Education and Research
Nobel Prize cash award reduced by 20 percent to meet future budget shortfall
Monday, 11 June 2012
The Nobel Foundation is lowering the cash prize money for the Nobel
Prizes awards by twenty percent, an adjustment to meet pressures caused
by budget shortfall.
The aim of the decision is explained that what ever resources are
available should be able to meet future awards. The price cut starts
this year from Skr10 million to Skr8 million, still a great amount
“It will always be nice to get a Nobel Prize even if prize money is not
as high as it has been previously” said Lars Heikensten, the Nobel
Foundation's executive director, to Swedish daily Dagens Nyheter.
He believes that the value of a Nobel Prize is more about status than
about the prize money and do not think the next winner will be
“They will be thrilled when they get the price. The first thing they
think is probably not that of the money. The decision to cut back on
the prize money is difficult to comprehend,” according to Lars
“I do not want to trivialize this, absolutely not. I think there is
every reason for us to try and have the ambition to get the prize again
in the future.”
One reason attributed to the reduction in the prize money has to do
with the anxiety in financial markets. Another is to make the Nobel
Foundation's funds to be sufficient in the future.
It is very unsettled in the financial markets and many analysts are of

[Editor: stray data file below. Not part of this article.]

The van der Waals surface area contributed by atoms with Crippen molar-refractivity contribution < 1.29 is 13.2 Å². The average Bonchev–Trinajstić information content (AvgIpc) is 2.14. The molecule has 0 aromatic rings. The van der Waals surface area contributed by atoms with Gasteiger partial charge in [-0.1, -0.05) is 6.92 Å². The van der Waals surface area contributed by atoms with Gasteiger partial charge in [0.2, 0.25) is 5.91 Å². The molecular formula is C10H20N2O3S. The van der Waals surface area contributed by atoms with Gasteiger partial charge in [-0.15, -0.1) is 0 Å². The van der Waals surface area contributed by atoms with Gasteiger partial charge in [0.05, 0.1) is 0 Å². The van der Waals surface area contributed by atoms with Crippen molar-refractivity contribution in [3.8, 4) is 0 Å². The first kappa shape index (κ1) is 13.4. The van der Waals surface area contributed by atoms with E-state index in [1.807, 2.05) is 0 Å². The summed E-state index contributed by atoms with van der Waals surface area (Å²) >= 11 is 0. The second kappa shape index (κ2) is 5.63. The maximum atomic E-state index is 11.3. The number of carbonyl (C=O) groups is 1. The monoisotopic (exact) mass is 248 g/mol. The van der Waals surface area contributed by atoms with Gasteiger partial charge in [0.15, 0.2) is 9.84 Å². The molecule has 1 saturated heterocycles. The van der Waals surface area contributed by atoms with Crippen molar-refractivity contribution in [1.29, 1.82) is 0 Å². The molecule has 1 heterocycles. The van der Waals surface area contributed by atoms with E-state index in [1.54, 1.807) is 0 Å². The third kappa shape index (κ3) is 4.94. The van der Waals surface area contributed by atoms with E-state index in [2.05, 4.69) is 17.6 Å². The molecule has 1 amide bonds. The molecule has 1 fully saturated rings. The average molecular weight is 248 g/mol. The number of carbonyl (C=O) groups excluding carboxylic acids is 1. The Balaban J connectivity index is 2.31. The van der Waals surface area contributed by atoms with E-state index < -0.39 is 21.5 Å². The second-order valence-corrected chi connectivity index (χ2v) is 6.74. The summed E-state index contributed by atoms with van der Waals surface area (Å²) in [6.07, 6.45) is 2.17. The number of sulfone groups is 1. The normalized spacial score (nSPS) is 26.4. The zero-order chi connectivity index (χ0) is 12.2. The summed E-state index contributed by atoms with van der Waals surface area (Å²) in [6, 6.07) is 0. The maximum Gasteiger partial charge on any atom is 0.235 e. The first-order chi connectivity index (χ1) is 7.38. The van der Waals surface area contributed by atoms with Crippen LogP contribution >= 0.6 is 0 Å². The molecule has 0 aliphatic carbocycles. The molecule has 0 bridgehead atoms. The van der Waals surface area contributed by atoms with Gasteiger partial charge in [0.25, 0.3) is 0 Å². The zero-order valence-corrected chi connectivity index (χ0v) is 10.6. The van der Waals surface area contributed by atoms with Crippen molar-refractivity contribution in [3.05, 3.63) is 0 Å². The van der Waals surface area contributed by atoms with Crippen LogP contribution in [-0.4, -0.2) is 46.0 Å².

the opinion that over the next few years there will be difficulties to
maintain the same level of return that have been had before.
Lars Heikensten also admits that money, originally from the capital
Alfred Nobel once donated, does not grow at the pace needed to secure
the price at current levels in the future.
That returns over the past decade has not been in line with spending.
According Heikensten roughly 50 percent of the Nobel Foundation's
assets is held in shares, 30 percent in "alternative investments" -
such as hedge funds, private equity arrangements and property
investment - and the remaining 20 percent is in fixed-income
The prize money has been Skr 10 million since 2001, according to the
Nobel Foundation. It is also the year that the sum so far has been
highest, translated at the year's values.
The year before, 2000, the sum was Skr 9 million, since 1994, the price has been over seven million.
In 1901 the prize fund had Skr 150 782 million, representing over Skr8 million in last year's values.
By Scancomark.se Team
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